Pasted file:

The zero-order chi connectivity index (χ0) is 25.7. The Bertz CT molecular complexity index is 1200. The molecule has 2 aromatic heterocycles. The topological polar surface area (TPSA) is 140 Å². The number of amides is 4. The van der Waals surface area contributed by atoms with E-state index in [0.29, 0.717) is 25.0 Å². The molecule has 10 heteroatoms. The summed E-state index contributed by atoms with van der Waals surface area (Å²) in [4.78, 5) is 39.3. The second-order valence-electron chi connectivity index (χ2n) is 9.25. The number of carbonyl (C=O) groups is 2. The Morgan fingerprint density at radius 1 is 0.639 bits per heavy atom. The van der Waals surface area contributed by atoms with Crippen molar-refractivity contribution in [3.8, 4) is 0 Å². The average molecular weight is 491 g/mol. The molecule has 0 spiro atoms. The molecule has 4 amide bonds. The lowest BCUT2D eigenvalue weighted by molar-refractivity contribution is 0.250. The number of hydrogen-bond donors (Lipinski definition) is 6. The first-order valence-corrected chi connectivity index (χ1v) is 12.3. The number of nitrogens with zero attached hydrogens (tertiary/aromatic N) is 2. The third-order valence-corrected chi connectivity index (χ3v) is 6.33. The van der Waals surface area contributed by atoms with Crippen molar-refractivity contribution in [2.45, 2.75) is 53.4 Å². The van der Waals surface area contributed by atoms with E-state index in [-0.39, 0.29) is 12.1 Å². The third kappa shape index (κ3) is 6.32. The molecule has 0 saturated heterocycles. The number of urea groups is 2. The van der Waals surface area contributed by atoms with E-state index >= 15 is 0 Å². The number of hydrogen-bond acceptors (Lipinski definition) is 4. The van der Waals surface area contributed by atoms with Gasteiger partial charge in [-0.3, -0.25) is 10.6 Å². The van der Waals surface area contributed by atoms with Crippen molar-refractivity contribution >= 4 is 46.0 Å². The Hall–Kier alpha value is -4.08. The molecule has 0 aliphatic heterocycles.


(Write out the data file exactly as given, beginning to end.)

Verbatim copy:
The zero-order chi connectivity index (χ0) is 25.7. The Bertz CT molecular complexity index is 1200. The molecule has 2 aromatic heterocycles. The topological polar surface area (TPSA) is 140 Å². The number of amides is 4. The van der Waals surface area contributed by atoms with E-state index in [0.29, 0.717) is 25.0 Å². The molecule has 10 heteroatoms. The summed E-state index contributed by atoms with van der Waals surface area (Å²) in [4.78, 5) is 39.3. The second-order valence-electron chi connectivity index (χ2n) is 9.25. The number of carbonyl (C=O) groups is 2. The Morgan fingerprint density at radius 1 is 0.639 bits per heavy atom. The van der Waals surface area contributed by atoms with Crippen molar-refractivity contribution in [3.8, 4) is 0 Å². The average molecular weight is 491 g/mol. The molecule has 0 spiro atoms. The molecule has 4 amide bonds. The lowest BCUT2D eigenvalue weighted by molar-refractivity contribution is 0.250. The number of hydrogen-bond donors (Lipinski definition) is 6. The first-order valence-corrected chi connectivity index (χ1v) is 12.3. The number of nitrogens with zero attached hydrogens (tertiary/aromatic N) is 2. The third-order valence-corrected chi connectivity index (χ3v) is 6.33. The van der Waals surface area contributed by atoms with Crippen molar-refractivity contribution in [2.45, 2.75) is 53.4 Å². The van der Waals surface area contributed by atoms with E-state index in [-0.39, 0.29) is 12.1 Å². The third kappa shape index (κ3) is 6.32. The molecule has 0 saturated heterocycles. The number of urea groups is 2. The van der Waals surface area contributed by atoms with E-state index >= 15 is 0 Å². The number of hydrogen-bond acceptors (Lipinski definition) is 4. The van der Waals surface area contributed by atoms with Gasteiger partial charge in [-0.3, -0.25) is 10.6 Å². The van der Waals surface area contributed by atoms with Crippen molar-refractivity contribution >= 4 is 46.0 Å². The Hall–Kier alpha value is -4.08. The molecule has 0 aliphatic heterocycles.